PECVD

Coating with plasma is a versatile method to apply ultra-thin polymeric layers on a wide range of materials.

Plasma Coating - How it Works

Plasma coating can be performed either as PVD (physical vapor deposition) or PECVD (plasma-enhanced chemical vapor deposition). Plastics, metals, ceramics, glass, and a number of other materials can be finished by plasma coating.

PVD Coating (hydrophobic and hydrophilic)

In physical vapor deposition, the material for coating is evaporated with the aid of plasma. It condenses on the surface, forming a thin, strong layer that can be either hydrophobic or hydrophilic.

PECVD

Plasma-enhanced chemical vapor deposition (PECVD) is an improved form of chemical vapor deposition (CVD). In CVD, the object to be coated is heated to high temperatures before the monomer is introduced into the plasma chamber. In PECVD, on the other hand, plasma is used to accelerate the coating process. In PECVD the desired results are easily obtainable and thermal stress upon the workpiece is lower.

Special Types of Layers

  • PTFE coatings: Almost any type of material can be sealed with a layer of PTFE-like material by adding either carbon tetrafluoride (CF4) or fluorine (F2) to the plasma coating process.
  • Functional layers: Layers with chemical functionality can be generated by plasma coating. One example is the functionalization of glass with amino groups which will chemically bind proteins.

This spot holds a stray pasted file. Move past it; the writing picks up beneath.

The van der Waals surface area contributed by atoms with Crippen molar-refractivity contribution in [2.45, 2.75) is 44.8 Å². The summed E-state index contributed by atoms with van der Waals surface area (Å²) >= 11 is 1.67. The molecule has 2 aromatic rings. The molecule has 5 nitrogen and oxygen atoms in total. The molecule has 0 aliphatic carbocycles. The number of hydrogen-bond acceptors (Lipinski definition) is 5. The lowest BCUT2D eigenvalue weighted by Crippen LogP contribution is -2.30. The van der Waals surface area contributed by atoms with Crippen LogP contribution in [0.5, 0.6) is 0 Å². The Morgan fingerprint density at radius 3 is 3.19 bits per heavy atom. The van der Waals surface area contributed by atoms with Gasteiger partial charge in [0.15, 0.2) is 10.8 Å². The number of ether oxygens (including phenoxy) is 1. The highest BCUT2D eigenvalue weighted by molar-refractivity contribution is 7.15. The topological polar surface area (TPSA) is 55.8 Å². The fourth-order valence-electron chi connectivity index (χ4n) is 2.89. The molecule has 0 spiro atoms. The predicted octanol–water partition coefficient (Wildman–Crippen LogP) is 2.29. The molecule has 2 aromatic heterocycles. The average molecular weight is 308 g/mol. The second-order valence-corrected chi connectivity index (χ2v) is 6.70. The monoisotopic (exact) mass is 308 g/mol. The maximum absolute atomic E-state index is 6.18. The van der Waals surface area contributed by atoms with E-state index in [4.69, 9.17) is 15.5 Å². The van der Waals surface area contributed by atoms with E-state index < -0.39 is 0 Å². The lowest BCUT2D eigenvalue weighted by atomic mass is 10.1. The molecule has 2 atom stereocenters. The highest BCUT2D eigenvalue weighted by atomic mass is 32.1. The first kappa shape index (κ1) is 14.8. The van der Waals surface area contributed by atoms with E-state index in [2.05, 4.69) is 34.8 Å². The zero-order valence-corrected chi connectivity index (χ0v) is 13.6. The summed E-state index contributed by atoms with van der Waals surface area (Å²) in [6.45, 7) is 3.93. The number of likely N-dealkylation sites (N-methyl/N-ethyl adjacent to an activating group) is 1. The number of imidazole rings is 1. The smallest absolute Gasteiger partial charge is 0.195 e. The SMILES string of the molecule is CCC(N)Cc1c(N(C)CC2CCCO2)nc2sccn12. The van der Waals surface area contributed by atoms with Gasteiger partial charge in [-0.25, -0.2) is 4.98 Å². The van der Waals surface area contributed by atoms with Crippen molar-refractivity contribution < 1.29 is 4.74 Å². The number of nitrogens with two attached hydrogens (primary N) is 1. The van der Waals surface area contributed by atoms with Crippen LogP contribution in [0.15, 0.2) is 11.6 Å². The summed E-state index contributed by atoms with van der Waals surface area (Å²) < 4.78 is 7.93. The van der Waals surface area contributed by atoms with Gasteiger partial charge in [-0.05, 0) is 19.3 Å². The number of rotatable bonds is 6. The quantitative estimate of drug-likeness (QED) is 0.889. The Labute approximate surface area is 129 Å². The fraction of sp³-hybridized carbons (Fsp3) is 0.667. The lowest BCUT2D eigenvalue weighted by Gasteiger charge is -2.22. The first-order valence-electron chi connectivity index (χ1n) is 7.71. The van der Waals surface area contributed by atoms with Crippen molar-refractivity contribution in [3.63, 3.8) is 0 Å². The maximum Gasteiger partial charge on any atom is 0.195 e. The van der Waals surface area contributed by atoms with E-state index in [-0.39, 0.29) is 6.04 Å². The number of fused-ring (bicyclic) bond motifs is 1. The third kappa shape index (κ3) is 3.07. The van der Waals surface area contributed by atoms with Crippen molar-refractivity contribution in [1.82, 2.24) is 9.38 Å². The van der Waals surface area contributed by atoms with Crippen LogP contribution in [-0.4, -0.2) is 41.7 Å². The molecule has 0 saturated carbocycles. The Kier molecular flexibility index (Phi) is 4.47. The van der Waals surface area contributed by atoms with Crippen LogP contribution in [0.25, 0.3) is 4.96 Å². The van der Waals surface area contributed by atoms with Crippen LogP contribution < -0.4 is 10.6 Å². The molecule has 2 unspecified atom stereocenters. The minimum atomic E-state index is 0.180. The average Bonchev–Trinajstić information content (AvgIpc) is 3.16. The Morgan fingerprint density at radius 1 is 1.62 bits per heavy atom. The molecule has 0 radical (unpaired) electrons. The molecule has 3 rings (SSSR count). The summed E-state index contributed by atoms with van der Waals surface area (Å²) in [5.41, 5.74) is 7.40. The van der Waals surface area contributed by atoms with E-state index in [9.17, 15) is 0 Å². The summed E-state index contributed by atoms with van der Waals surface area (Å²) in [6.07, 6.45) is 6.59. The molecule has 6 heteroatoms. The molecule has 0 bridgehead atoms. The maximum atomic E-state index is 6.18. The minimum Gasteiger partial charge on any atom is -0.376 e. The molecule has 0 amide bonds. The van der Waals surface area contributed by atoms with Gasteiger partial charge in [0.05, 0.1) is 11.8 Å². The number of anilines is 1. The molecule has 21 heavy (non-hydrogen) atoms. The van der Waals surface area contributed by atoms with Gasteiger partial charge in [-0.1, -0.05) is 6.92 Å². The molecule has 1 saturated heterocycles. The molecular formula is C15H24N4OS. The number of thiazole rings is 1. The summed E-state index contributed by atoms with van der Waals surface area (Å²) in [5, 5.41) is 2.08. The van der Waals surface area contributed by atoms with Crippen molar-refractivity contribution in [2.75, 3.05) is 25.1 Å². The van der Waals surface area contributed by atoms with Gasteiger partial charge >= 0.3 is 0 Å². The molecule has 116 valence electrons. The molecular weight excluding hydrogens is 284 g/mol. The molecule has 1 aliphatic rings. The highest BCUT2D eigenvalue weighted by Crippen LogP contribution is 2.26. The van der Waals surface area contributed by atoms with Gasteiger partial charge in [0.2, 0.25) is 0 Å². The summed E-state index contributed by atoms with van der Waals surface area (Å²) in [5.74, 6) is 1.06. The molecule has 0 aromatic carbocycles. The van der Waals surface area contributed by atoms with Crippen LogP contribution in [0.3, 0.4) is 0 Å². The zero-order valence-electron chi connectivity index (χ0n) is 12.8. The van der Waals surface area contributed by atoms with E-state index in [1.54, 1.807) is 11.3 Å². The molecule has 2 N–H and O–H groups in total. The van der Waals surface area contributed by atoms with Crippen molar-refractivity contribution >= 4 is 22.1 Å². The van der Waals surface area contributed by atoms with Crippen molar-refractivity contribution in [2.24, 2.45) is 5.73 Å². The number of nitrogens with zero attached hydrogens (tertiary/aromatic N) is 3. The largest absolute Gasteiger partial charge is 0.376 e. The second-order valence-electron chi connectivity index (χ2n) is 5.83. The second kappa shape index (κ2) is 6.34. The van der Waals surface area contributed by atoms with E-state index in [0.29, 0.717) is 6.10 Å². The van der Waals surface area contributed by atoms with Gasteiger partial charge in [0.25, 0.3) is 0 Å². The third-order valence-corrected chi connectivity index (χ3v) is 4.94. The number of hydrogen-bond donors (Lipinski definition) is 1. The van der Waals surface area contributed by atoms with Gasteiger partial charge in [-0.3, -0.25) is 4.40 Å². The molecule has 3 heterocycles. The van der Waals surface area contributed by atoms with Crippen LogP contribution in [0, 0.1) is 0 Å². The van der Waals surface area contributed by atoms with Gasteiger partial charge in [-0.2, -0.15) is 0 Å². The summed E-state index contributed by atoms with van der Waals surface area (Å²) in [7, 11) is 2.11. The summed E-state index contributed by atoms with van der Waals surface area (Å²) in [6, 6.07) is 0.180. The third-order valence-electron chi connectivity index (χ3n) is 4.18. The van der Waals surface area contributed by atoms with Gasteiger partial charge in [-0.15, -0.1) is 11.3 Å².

• DLC (diamond-like carbon) films: By plasma coating, highly cross-linked hydrocarbon layers can be deposited on workpieces. They have diamond-like properties, being extremely hard, smooth, chemically resistant, and biocompatible.

Coating Plasma - Users and Uses

  • Textile manufacturing: Coating by plasma can turn cotton hydrophobic and fibers dirt-repellent. Plasma coating is an essential first step in preparing yarns for the manufacturing of smart textiles.
  • Manufacturing of biochips by plasma coating: Deposition of functional layers on glass for the chemical binding of bio-molecules.
  • Friction bearings: Plasma coating of moving parts with diamond-like carbon films for lubricant-free systems.
  • Fuel tank manufacturing: Protective layers of PTFE-like materials generated by plasma coating render plastic impenetrable and corrosion-resistant.

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